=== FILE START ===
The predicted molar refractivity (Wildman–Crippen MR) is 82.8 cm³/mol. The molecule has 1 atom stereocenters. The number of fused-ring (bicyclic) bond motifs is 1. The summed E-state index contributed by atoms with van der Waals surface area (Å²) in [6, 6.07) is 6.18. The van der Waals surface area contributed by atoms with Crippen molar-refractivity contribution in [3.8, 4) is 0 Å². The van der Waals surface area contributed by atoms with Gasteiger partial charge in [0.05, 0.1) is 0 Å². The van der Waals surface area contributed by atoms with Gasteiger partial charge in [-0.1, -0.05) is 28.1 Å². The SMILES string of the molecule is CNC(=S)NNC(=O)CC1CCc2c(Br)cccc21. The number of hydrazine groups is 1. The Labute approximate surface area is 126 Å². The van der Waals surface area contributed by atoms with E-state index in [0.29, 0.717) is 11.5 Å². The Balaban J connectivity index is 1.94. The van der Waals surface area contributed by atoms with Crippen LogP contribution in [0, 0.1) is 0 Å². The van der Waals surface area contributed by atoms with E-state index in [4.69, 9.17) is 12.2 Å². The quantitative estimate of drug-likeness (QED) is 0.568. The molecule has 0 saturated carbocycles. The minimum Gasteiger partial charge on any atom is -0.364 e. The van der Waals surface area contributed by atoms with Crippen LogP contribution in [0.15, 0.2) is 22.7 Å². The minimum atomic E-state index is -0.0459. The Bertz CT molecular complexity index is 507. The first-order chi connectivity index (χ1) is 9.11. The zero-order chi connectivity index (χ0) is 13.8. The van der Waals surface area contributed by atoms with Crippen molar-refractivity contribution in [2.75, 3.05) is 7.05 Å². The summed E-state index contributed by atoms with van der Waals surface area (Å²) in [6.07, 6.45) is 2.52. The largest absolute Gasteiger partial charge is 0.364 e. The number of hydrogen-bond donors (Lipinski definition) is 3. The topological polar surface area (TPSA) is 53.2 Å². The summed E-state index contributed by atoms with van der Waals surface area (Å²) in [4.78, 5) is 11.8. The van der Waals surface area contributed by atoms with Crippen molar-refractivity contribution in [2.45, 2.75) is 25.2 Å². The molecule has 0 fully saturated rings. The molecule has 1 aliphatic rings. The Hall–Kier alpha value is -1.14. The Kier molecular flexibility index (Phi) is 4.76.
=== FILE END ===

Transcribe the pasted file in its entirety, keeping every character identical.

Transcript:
The predicted molar refractivity (Wildman–Crippen MR) is 82.8 cm³/mol. The molecule has 1 atom stereocenters. The number of fused-ring (bicyclic) bond motifs is 1. The summed E-state index contributed by atoms with van der Waals surface area (Å²) in [6, 6.07) is 6.18. The van der Waals surface area contributed by atoms with Crippen molar-refractivity contribution in [3.8, 4) is 0 Å². The van der Waals surface area contributed by atoms with Gasteiger partial charge in [0.05, 0.1) is 0 Å². The van der Waals surface area contributed by atoms with Gasteiger partial charge in [-0.1, -0.05) is 28.1 Å². The SMILES string of the molecule is CNC(=S)NNC(=O)CC1CCc2c(Br)cccc21. The number of hydrazine groups is 1. The Labute approximate surface area is 126 Å². The van der Waals surface area contributed by atoms with E-state index in [0.29, 0.717) is 11.5 Å². The Balaban J connectivity index is 1.94. The van der Waals surface area contributed by atoms with Crippen LogP contribution in [0, 0.1) is 0 Å². The van der Waals surface area contributed by atoms with E-state index in [4.69, 9.17) is 12.2 Å². The quantitative estimate of drug-likeness (QED) is 0.568. The molecule has 0 saturated carbocycles. The minimum Gasteiger partial charge on any atom is -0.364 e. The van der Waals surface area contributed by atoms with Crippen LogP contribution in [0.15, 0.2) is 22.7 Å². The minimum atomic E-state index is -0.0459. The Bertz CT molecular complexity index is 507. The first-order chi connectivity index (χ1) is 9.11. The zero-order chi connectivity index (χ0) is 13.8. The van der Waals surface area contributed by atoms with Crippen molar-refractivity contribution in [2.75, 3.05) is 7.05 Å². The summed E-state index contributed by atoms with van der Waals surface area (Å²) in [6.07, 6.45) is 2.52. The largest absolute Gasteiger partial charge is 0.364 e. The number of hydrogen-bond donors (Lipinski definition) is 3. The topological polar surface area (TPSA) is 53.2 Å². The summed E-state index contributed by atoms with van der Waals surface area (Å²) in [4.78, 5) is 11.8. The van der Waals surface area contributed by atoms with Crippen molar-refractivity contribution in [2.45, 2.75) is 25.2 Å². The molecule has 0 fully saturated rings. The molecule has 1 aliphatic rings. The Hall–Kier alpha value is -1.14. The Kier molecular flexibility index (Phi) is 4.76.